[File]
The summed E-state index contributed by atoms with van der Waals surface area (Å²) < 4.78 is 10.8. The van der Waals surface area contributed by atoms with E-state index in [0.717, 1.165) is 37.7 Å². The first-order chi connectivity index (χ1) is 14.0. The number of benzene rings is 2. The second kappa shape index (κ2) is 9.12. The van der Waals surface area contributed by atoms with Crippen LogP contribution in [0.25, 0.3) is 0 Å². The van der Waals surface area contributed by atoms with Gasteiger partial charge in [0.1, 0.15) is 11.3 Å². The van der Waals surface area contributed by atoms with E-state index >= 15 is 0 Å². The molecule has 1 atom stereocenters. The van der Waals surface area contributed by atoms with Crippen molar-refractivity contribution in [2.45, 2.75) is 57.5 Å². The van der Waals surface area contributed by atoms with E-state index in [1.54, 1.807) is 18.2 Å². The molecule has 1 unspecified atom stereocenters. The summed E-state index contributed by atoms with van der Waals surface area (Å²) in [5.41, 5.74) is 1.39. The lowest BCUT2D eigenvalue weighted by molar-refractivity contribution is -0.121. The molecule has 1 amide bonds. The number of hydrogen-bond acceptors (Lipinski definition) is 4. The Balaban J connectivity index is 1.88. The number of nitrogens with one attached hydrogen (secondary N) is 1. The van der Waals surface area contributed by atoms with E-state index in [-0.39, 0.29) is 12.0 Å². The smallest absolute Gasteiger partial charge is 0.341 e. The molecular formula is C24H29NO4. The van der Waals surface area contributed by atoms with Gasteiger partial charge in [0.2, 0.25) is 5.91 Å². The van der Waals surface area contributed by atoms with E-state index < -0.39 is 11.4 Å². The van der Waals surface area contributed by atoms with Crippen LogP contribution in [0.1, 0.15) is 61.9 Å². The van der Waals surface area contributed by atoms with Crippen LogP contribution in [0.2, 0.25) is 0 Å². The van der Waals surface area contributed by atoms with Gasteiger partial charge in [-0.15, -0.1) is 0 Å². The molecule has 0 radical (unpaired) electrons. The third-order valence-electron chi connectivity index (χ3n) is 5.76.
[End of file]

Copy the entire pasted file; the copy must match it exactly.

The summed E-state index contributed by atoms with van der Waals surface area (Å²) < 4.78 is 10.8. The van der Waals surface area contributed by atoms with E-state index in [0.717, 1.165) is 37.7 Å². The first-order chi connectivity index (χ1) is 14.0. The number of benzene rings is 2. The second kappa shape index (κ2) is 9.12. The van der Waals surface area contributed by atoms with Crippen LogP contribution in [0.25, 0.3) is 0 Å². The van der Waals surface area contributed by atoms with Gasteiger partial charge in [0.1, 0.15) is 11.3 Å². The van der Waals surface area contributed by atoms with E-state index >= 15 is 0 Å². The molecule has 1 atom stereocenters. The van der Waals surface area contributed by atoms with Crippen molar-refractivity contribution in [2.45, 2.75) is 57.5 Å². The van der Waals surface area contributed by atoms with E-state index in [1.54, 1.807) is 18.2 Å². The molecule has 1 unspecified atom stereocenters. The summed E-state index contributed by atoms with van der Waals surface area (Å²) in [5.41, 5.74) is 1.39. The lowest BCUT2D eigenvalue weighted by molar-refractivity contribution is -0.121. The molecule has 1 amide bonds. The number of hydrogen-bond acceptors (Lipinski definition) is 4. The Balaban J connectivity index is 1.88. The number of nitrogens with one attached hydrogen (secondary N) is 1. The van der Waals surface area contributed by atoms with E-state index in [-0.39, 0.29) is 12.0 Å². The smallest absolute Gasteiger partial charge is 0.341 e. The molecular formula is C24H29NO4. The van der Waals surface area contributed by atoms with Gasteiger partial charge in [0.2, 0.25) is 5.91 Å². The van der Waals surface area contributed by atoms with E-state index < -0.39 is 11.4 Å². The van der Waals surface area contributed by atoms with Crippen LogP contribution in [0.1, 0.15) is 61.9 Å². The van der Waals surface area contributed by atoms with Crippen LogP contribution in [0.2, 0.25) is 0 Å². The van der Waals surface area contributed by atoms with Gasteiger partial charge in [-0.15, -0.1) is 0 Å². The molecule has 0 radical (unpaired) electrons. The third-order valence-electron chi connectivity index (χ3n) is 5.76.